1. Install the module

You can install Crypt::RandPasswd with the CPAN shell, as follows:

shell> perl -MCPAN -e shell
cpan> install Crypt::RandPasswd

Alternatively, you can download the module, and install it using the following commands:

shell> perl Makefile.PL
shell> make
shell> make install

2. Generate the password

The Crypt::RandPasswd module comes with a word() function, which generates a pronounceable random password. Following is an example of how to use it

The word() function accepts two arguments: lower and upper limits for the password length. Here’s an example of its output:


You can create a password consisting of a series of random alphabetic characters, by calling the letters() method instead of the words() method.

Using either of these two modules for your user passwords will improve the security of your networked system. Leave me a comment and let me hear your opinion. If you’ve got any thoughts, comments or suggestions for things we could add, leave a comment! Also please Subscribe to our RSS for latest tips, tricks and examples on cutting edge stuff.

Why Perl Scripts are Super Fast? Benchmark Perl Scripts

Its quite evident that Perl Scripts runs super fast when it comes to handling regular expressions and text processing. Programmer usually argue over which programming language is fastest or better or supports more features but we need proofs and evidences to support any sort of claims. Lets try to determine why Perl Scripts runs extremely fast?
We can use Perl Benchmarking Module which let us test the speed of a Perl script.

Calculating differences in script execution time
Ideally we test speed by start time (When the script starts) and end time (When the script finished) and take the difference between the two values. This will become our script execution time. In Perl these time values are obtained with the built-in time() function:

While this is fine for basic use, it becomes complicated if what you really want is to compare the times of different scripts, or run arbitrary pieces of code for fixed time intervals. For these uses, the Benchmark module is more appropriate. This module comes bundled with Perl, and can be imported into your Perl script through the “use” command. Take a look at the next example, which rewrites the previous one to use Benchmark instead of time().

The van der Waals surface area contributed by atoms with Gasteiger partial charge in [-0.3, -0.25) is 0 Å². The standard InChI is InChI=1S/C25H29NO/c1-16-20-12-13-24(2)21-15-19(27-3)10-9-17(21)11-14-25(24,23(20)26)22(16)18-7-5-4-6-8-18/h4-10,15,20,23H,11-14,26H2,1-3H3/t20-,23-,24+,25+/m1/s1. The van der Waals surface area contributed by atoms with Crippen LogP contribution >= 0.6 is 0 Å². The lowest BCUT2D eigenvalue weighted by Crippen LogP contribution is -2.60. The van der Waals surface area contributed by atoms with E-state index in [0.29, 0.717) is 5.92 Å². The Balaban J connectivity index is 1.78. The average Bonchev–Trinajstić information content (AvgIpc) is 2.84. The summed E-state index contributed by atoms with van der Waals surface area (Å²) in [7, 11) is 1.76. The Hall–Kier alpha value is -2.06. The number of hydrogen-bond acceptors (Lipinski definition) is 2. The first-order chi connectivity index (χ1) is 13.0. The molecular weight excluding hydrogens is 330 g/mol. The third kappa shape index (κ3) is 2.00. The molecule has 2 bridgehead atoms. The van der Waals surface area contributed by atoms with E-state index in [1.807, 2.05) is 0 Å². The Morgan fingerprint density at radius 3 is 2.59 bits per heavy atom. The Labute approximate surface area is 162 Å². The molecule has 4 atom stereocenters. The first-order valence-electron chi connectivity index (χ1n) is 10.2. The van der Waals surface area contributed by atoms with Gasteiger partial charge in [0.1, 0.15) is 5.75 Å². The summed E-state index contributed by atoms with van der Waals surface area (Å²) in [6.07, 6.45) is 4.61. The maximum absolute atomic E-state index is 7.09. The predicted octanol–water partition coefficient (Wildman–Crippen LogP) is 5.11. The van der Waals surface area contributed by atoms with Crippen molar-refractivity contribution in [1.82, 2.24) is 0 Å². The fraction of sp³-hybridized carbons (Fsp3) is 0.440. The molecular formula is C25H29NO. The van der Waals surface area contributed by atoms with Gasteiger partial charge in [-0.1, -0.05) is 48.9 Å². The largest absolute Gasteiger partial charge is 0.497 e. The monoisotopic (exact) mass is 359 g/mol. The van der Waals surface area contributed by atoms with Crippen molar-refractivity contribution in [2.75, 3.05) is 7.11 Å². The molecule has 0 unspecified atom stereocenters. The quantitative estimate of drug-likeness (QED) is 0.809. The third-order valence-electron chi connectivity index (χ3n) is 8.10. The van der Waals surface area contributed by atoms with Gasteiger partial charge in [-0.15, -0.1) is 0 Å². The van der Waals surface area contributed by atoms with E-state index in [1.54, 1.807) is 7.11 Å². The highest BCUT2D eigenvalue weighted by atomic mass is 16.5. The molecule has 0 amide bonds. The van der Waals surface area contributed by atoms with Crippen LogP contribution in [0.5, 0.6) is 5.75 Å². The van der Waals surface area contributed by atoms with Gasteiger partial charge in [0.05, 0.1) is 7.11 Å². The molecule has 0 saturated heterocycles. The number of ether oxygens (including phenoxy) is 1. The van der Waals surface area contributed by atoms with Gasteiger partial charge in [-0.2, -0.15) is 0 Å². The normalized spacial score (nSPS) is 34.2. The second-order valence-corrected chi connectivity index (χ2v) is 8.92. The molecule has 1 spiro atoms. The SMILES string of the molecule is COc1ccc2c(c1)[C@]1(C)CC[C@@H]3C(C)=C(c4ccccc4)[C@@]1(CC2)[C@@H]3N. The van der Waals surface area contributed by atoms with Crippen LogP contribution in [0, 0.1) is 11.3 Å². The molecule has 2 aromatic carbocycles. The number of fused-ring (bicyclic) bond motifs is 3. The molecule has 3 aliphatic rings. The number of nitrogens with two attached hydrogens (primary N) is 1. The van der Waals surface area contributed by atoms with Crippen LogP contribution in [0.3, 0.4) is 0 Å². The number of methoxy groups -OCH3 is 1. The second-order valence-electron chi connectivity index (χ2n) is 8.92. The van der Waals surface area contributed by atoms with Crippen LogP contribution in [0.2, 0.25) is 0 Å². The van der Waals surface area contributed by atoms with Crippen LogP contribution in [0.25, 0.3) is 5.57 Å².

Every time you create a new Benchmark object with new(), the current time is returned. The difference between the start and end times is calculated with the Benchmark module’s timediff() function, and the result is formatted for display with the timestr() function. Here’s the sample output of the script above:

Time taken was 2 wallclock secs ( 2.14 usr 0.00 sys + 0.00 cusr
0.00 csys = 2.14 CPU) seconds

As you can see, Benchmark returns a little more detail than the time() function.

Timing multiple runs of a script

Of course, a sample size of one is not necessarily representative of how fast your script is, especially on Web servers that are subject to varying loads. Therefore, what you really need is a way to run this script many times, and calculate the average time taken after compiling the data from each run. Luckily, Benchmark comes with a function to do this too. It’s called timethis(), and it’s demonstrated in the following example:

The timethis() function accepts two arguments: the number of times to run the code block, and the code block itself. This code block must be provided to timethis() in a format suitable to the eval() function.

Once the benchmark is complete, timethis() displays a report like this:

timethis 100000: 210 wallclock secs (209.37 usr + 0.00 sys = 209.37
CPU) @ 477.62/s (n=100000)

There are two pieces of useful data here: the number of CPU seconds, which tells you how long Perl takes to run the code N times, and the per-second data, which tells you how many runs take place per second. Obviously, the higher the second value, the faster your code is. Instead of a fixed number of iterations, now let’s see how to have timethis() run the code for a fixed period of time.